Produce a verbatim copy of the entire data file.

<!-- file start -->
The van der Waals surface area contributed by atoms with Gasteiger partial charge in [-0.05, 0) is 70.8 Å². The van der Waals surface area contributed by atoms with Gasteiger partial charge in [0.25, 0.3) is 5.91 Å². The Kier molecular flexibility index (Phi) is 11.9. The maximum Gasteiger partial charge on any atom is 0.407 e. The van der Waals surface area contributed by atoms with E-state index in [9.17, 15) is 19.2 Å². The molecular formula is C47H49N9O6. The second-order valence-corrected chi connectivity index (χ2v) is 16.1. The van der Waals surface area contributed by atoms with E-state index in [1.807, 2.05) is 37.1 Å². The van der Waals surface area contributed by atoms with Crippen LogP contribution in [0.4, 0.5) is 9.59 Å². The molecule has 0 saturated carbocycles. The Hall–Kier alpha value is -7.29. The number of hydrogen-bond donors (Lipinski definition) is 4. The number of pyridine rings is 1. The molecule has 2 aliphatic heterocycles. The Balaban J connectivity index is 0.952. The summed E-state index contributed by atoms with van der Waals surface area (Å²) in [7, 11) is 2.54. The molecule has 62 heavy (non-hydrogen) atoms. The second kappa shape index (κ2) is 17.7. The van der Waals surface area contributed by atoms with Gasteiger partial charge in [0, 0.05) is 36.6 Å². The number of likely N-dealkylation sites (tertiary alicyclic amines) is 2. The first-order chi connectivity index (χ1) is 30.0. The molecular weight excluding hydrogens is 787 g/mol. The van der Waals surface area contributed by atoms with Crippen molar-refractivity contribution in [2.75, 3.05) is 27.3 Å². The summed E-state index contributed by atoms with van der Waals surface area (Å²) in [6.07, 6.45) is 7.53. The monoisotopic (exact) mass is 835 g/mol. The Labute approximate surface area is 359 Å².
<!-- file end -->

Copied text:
The van der Waals surface area contributed by atoms with Gasteiger partial charge in [-0.05, 0) is 70.8 Å². The van der Waals surface area contributed by atoms with Gasteiger partial charge in [0.25, 0.3) is 5.91 Å². The Kier molecular flexibility index (Phi) is 11.9. The maximum Gasteiger partial charge on any atom is 0.407 e. The van der Waals surface area contributed by atoms with E-state index in [9.17, 15) is 19.2 Å². The molecular formula is C47H49N9O6. The second-order valence-corrected chi connectivity index (χ2v) is 16.1. The van der Waals surface area contributed by atoms with E-state index in [1.807, 2.05) is 37.1 Å². The van der Waals surface area contributed by atoms with Crippen LogP contribution in [0.4, 0.5) is 9.59 Å². The molecule has 0 saturated carbocycles. The Hall–Kier alpha value is -7.29. The number of hydrogen-bond donors (Lipinski definition) is 4. The number of pyridine rings is 1. The molecule has 2 aliphatic heterocycles. The Balaban J connectivity index is 0.952. The summed E-state index contributed by atoms with van der Waals surface area (Å²) in [7, 11) is 2.54. The molecule has 62 heavy (non-hydrogen) atoms. The second kappa shape index (κ2) is 17.7. The van der Waals surface area contributed by atoms with Gasteiger partial charge in [0, 0.05) is 36.6 Å². The number of likely N-dealkylation sites (tertiary alicyclic amines) is 2. The first-order chi connectivity index (χ1) is 30.0. The molecular weight excluding hydrogens is 787 g/mol. The van der Waals surface area contributed by atoms with Crippen molar-refractivity contribution in [2.75, 3.05) is 27.3 Å². The summed E-state index contributed by atoms with van der Waals surface area (Å²) in [6.07, 6.45) is 7.53. The monoisotopic (exact) mass is 835 g/mol. The Labute approximate surface area is 359 Å².